The President obviously enjoys the swagger of campaigning, much more so, it seems, than the work of leading. The season for campaigning, however, ended over a month ago. While the nation awaits deliverance from a financial crisis concocted by the Obama Administration (the so-called fiscal cliff sequestration), President Obama declares over and over again at one whistle-stop after another and one television sound-bite after another, what he will not agree to in any negotiations with the Republicans i.e. “I will not agree to any plan that does not raise tax rates on the wealthy, which he defines as any individual earning $200,000 and any family earning $250,000.
He seems to be daring the Republican majority in the House and their colleagues in the Senate not to capitulate. In return for an immediate white flag from the Republicans on tax rates, Obama, essentially, claims he will discuss specific spending reductions, well, maybe sometime next year. And just to punctuate his view of the mandate he thinks he bagged in the election, Obama is calling for White House control over the decision to raise the debt limit, a power constitutionally reserved for Congress. But, let’s get back to the fiscal cliff.
So just what is it to which President Obama insists he will never agree? Certainly it isn’t merely a plan that doesn’t raise tax revenue from the wealthy. The Republicans have, in fact, offered a simple and an efficient way to raise tax revenue from the wealthy, and it is through an alternative that makes it just about impossible to escape higher taxes through tax avoidance schemes. Simply cap deductions.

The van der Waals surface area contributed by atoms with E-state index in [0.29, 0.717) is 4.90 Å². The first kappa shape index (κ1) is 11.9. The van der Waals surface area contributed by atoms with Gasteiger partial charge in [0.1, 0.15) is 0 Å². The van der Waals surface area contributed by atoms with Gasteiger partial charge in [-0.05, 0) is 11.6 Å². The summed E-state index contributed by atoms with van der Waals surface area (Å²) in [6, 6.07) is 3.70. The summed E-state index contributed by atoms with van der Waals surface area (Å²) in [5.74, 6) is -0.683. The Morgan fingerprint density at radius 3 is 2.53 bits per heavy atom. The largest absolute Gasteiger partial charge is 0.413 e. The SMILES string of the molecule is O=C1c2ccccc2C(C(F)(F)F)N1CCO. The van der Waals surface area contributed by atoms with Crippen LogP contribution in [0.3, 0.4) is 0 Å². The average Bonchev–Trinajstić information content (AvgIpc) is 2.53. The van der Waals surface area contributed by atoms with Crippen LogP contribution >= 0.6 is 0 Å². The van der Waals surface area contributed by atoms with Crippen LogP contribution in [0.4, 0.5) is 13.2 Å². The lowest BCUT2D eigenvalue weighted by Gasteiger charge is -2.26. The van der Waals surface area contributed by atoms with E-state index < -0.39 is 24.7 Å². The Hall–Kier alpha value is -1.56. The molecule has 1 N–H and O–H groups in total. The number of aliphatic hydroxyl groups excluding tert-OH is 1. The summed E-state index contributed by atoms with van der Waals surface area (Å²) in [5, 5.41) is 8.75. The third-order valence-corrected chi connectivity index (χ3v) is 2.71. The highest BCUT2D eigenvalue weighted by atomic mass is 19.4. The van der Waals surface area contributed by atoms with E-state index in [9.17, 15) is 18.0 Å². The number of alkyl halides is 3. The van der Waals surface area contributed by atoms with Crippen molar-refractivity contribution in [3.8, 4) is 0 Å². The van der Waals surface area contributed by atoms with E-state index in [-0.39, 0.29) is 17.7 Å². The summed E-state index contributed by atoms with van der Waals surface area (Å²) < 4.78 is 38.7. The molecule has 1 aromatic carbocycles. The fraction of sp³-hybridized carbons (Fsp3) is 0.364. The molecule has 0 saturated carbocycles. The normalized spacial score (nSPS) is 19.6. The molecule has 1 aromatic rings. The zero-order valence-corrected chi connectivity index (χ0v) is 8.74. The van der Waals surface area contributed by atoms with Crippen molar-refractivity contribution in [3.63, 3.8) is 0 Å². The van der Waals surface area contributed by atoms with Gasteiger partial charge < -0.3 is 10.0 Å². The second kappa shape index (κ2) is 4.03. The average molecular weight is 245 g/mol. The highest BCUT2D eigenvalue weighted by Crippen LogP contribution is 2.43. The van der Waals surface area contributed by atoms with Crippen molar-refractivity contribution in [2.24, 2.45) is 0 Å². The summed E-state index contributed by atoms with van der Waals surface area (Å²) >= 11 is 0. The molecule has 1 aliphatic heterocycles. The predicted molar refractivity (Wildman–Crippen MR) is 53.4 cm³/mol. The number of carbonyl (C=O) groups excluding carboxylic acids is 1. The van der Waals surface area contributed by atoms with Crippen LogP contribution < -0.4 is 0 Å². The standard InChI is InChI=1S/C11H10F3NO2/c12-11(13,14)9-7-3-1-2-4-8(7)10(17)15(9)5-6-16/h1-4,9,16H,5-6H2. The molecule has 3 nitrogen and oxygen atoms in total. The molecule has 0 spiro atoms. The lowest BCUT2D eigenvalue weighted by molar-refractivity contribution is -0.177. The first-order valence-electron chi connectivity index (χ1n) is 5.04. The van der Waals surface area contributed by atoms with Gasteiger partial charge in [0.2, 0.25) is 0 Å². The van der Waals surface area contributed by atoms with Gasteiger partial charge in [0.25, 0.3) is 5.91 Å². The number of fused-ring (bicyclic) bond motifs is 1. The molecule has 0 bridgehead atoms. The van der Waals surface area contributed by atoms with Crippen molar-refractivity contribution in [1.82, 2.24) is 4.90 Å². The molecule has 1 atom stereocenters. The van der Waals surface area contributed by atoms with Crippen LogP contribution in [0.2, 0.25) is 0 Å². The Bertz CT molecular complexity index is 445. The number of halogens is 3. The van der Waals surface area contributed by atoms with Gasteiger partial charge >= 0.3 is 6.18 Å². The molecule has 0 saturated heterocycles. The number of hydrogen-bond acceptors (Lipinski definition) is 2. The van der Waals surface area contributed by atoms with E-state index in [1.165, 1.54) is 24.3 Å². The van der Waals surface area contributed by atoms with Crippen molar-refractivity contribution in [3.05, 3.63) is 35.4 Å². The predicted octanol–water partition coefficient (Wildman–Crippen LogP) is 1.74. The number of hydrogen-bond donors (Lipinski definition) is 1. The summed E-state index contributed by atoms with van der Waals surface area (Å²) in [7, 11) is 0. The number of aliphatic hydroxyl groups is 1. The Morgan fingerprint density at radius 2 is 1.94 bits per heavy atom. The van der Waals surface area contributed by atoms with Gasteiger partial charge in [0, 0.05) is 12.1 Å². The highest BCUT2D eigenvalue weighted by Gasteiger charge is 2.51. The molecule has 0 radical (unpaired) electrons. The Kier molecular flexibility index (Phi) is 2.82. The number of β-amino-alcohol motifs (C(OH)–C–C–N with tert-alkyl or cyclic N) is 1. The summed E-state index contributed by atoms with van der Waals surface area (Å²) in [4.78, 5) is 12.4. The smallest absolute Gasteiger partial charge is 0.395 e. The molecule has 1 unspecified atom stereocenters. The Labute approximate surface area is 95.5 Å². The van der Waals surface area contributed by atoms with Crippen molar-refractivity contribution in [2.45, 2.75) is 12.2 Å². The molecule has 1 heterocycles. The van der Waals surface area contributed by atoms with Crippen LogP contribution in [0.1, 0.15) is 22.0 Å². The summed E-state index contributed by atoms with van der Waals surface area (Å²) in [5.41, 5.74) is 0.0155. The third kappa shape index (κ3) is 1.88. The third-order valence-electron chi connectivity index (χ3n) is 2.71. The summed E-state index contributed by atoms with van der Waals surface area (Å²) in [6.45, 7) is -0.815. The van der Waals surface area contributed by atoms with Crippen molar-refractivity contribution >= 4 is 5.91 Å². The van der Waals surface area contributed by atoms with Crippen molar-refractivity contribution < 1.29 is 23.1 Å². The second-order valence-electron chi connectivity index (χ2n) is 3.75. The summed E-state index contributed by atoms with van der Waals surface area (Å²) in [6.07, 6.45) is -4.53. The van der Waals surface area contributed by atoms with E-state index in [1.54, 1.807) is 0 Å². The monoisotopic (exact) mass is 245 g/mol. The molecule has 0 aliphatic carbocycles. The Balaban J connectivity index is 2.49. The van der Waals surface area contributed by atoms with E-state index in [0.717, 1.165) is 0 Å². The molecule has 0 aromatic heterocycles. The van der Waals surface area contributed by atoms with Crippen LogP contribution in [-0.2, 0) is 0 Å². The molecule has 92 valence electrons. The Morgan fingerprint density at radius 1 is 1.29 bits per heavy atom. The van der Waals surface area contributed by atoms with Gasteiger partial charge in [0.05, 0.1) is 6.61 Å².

As we explained two weeks ago, capping all itemized deductions at $50,000 would yield $749 billion in extra revenue over the next decade (approximating what Obama had originally called for in his negotiations last year with Speaker Boehner). And what’s more, according to the liberal Tax Policy Center, 80% of such new revenue would actually be extracted from the top 1.0% of taxpayers. Capping deductions at $25,000 would raise $1,286 trillion equaling the demand to which Obama had upped the ante when he reneged on his original deal with Speaker Boehner, and setting the cap at $17,000 would raise 1.747 trillion in new revenue, which is more than the $1.6 trillion ante the President is demanding in this newest round of political poker.
So what’s up? The issue obviously isn’t merely about raising new tax revenue. The Republicans have made extracting new tax revenue from the wealthy a no-brainer, having offered caps on deductions that would do the job very efficiently. No, this is all about extracting new revenue from the wealthy in the manner that became the centerpiece of his re-election campaign. That is, raising the tax rates on the income the top two percent earn. This makes sense to only two groups of people in an economy as wobbly as ours; leftists who never saw a proposed tax rate hike (for those they consider wealthy) they didn’t like, and lawyers who make their living devising perfectly legal tax avoidance schemes for their wealthy clients.